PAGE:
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Lan Wang, Hongli Yang, Brandon Smith, J Crawford C Downs, Claude Burgoyne, Christopher A Girkin; Regional Differences in Three-Dimensional (3-D) Histomorphometry of Normal Human Optic Nerve Head (ONH) Connective Tissue at Physiologic and Elevated IOP by Three-Dimensional (3D) Episcopic Fluorescent Reconstruction (ESFRN). Invest. Ophthalmol. Vis. Sci. 2014;55(13):4242.
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© ARVO (1962-2015); The Authors (2016-present)
To characterize regional differences in normal human ONH connective tissue architecture at physiologic and elevated levels of IOP by 3D ESFRN.
12 pairs of human donor eyes (49±15 years old) with records of prior eye examinations confirming normality were collected within 6 hours postmortem. Following core vitrectomy, contralateral eyes were pressurized to 10 mmHg and 45 mmHg, respectively, with saline for 30 minutes, then fixed at pressure with 2% glutaraldehyde/1% paraformaldehyde through vitreous infusion and immersion. The ONH and peripapillary sclera were trephined (8.5-mm-diameter), embedded in light blocking paraffin, then serial sectioned at 1.5 μm thickness using an automated ESFRN system1 that captured serial fluorescent images (1.5 x 1.5 μm/pixel; Texas Red filter) of the embedded block face after each section. 1200 serial images of tissue autofluorescence were automatically aligned and stacked into 3D ONH reconstructions with 1.5x1.5x1.5 μm voxel resolution1. The ONH and peripapillary scleral anatomy was delineated using custom software2. The 80 Bruch’s membrane opening (BMO) points were used to establish a reference plane for all measurements. BMO radius, neural canal radius and depth, lamina cribrosa (LC) thickness and depth, and peripapillary scleral thickness were calculated, regionalized into Foveal-BMO quadrants, and analyzed using one-way ANOVA.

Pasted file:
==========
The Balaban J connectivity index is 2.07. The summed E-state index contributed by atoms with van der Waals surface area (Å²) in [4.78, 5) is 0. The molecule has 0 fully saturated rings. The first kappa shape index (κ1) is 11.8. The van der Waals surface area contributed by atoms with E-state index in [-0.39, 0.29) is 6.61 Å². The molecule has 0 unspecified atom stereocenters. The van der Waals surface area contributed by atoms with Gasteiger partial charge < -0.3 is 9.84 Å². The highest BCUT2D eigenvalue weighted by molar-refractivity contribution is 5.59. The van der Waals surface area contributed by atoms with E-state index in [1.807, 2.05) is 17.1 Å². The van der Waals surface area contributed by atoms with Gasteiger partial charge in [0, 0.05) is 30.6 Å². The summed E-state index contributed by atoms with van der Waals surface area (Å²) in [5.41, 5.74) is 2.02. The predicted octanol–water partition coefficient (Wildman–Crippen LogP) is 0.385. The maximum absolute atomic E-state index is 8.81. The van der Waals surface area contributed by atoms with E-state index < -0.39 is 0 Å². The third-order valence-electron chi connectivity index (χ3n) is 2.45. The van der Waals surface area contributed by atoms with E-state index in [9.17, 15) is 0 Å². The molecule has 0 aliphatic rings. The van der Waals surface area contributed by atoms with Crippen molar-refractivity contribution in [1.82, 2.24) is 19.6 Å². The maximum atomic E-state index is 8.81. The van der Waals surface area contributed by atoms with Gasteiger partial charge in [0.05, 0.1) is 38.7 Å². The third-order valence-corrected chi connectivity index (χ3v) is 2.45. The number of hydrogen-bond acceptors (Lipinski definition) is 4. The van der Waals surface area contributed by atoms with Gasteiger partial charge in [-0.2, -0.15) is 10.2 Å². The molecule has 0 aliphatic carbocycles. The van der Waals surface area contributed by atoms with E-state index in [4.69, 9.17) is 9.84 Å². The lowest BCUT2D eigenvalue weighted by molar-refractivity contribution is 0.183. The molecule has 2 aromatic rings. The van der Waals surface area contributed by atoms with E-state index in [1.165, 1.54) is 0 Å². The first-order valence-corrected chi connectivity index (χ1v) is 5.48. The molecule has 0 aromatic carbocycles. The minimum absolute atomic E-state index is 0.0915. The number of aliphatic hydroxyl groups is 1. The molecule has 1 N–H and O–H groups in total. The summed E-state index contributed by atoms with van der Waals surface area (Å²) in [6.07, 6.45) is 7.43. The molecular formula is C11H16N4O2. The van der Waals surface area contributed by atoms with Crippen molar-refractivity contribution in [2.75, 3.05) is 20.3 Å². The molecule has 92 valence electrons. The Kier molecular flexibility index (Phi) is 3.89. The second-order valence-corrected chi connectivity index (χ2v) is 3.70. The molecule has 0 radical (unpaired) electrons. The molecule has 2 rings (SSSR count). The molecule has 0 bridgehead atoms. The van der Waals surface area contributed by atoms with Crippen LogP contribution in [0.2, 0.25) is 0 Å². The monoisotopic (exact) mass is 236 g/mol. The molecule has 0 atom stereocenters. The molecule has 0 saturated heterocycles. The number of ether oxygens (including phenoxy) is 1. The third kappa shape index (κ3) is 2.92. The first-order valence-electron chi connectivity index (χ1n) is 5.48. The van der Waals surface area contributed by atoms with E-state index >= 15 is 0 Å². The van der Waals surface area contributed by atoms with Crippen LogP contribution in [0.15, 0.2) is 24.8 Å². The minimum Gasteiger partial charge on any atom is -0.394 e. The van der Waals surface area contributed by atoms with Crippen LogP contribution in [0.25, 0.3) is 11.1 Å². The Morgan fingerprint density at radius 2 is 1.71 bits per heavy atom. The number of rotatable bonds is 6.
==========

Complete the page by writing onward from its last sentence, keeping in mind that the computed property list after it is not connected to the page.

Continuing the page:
Compared to the contralateral eyes fixed at 10mmHg, the eyes fixed at 45mmHg exhibited: 1) significant shallowing of LC depth within the inferior, temporal, central nasal, and peripheral superior regions; 2) significant LC and peripapillary scleral thinning in all regions; and 3) significant contraction of the posterior neural canal in all regions. The peripheral LC was more affected than the central LC (Table).
In response to acutely elevated IOP, human LC moves anteriorly, especially in the inferior and temporal quadrants, while both the sclera and lamina thins and the posterior neural canal becomes smaller in diameter.
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